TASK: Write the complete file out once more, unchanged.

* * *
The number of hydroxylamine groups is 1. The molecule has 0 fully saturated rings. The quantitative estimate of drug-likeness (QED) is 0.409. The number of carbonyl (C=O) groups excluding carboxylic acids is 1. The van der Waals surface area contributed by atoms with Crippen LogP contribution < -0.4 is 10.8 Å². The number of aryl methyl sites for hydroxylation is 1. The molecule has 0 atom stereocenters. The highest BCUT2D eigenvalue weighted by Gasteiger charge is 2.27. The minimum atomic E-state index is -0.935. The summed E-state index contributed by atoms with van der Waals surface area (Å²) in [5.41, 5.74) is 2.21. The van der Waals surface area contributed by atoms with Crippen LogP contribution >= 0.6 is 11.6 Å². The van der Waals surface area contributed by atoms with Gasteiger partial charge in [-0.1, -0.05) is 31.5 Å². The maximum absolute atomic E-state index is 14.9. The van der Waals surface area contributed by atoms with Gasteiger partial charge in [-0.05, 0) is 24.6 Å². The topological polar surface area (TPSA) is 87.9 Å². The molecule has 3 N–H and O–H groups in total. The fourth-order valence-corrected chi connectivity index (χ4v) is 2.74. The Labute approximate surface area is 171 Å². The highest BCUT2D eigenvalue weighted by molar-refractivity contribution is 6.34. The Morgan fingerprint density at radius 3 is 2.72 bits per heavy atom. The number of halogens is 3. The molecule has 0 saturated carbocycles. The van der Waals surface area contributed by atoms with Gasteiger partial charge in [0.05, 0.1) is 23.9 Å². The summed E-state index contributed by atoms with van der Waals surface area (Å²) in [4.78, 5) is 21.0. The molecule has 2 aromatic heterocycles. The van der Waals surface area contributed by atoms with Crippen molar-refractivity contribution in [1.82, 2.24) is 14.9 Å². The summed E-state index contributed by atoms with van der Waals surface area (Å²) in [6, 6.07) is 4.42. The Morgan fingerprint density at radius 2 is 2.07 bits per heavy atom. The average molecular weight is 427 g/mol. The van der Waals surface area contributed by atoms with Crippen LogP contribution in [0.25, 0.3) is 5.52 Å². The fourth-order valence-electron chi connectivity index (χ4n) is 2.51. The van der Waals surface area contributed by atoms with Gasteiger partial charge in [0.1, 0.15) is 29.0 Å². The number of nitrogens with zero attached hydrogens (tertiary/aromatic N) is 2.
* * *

The number of hydroxylamine groups is 1. The molecule has 0 fully saturated rings. The quantitative estimate of drug-likeness (QED) is 0.409. The number of carbonyl (C=O) groups excluding carboxylic acids is 1. The van der Waals surface area contributed by atoms with Crippen LogP contribution < -0.4 is 10.8 Å². The number of aryl methyl sites for hydroxylation is 1. The molecule has 0 atom stereocenters. The highest BCUT2D eigenvalue weighted by Gasteiger charge is 2.27. The minimum atomic E-state index is -0.935. The summed E-state index contributed by atoms with van der Waals surface area (Å²) in [5.41, 5.74) is 2.21. The van der Waals surface area contributed by atoms with Crippen LogP contribution >= 0.6 is 11.6 Å². The van der Waals surface area contributed by atoms with Gasteiger partial charge in [-0.1, -0.05) is 31.5 Å². The maximum absolute atomic E-state index is 14.9. The van der Waals surface area contributed by atoms with Gasteiger partial charge in [-0.05, 0) is 24.6 Å². The topological polar surface area (TPSA) is 87.9 Å². The molecule has 3 N–H and O–H groups in total. The fourth-order valence-corrected chi connectivity index (χ4v) is 2.74. The Labute approximate surface area is 171 Å². The highest BCUT2D eigenvalue weighted by molar-refractivity contribution is 6.34. The Morgan fingerprint density at radius 3 is 2.72 bits per heavy atom. The number of halogens is 3. The molecule has 0 saturated carbocycles. The van der Waals surface area contributed by atoms with Gasteiger partial charge in [0.05, 0.1) is 23.9 Å². The summed E-state index contributed by atoms with van der Waals surface area (Å²) in [4.78, 5) is 21.0. The molecule has 2 aromatic heterocycles. The van der Waals surface area contributed by atoms with Crippen molar-refractivity contribution in [1.82, 2.24) is 14.9 Å². The summed E-state index contributed by atoms with van der Waals surface area (Å²) in [6, 6.07) is 4.42. The Morgan fingerprint density at radius 2 is 2.07 bits per heavy atom. The average molecular weight is 427 g/mol. The van der Waals surface area contributed by atoms with Crippen LogP contribution in [0.25, 0.3) is 5.52 Å². The fourth-order valence-electron chi connectivity index (χ4n) is 2.51. The van der Waals surface area contributed by atoms with Gasteiger partial charge in [0.1, 0.15) is 29.0 Å². The number of nitrogens with zero attached hydrogens (tertiary/aromatic N) is 2.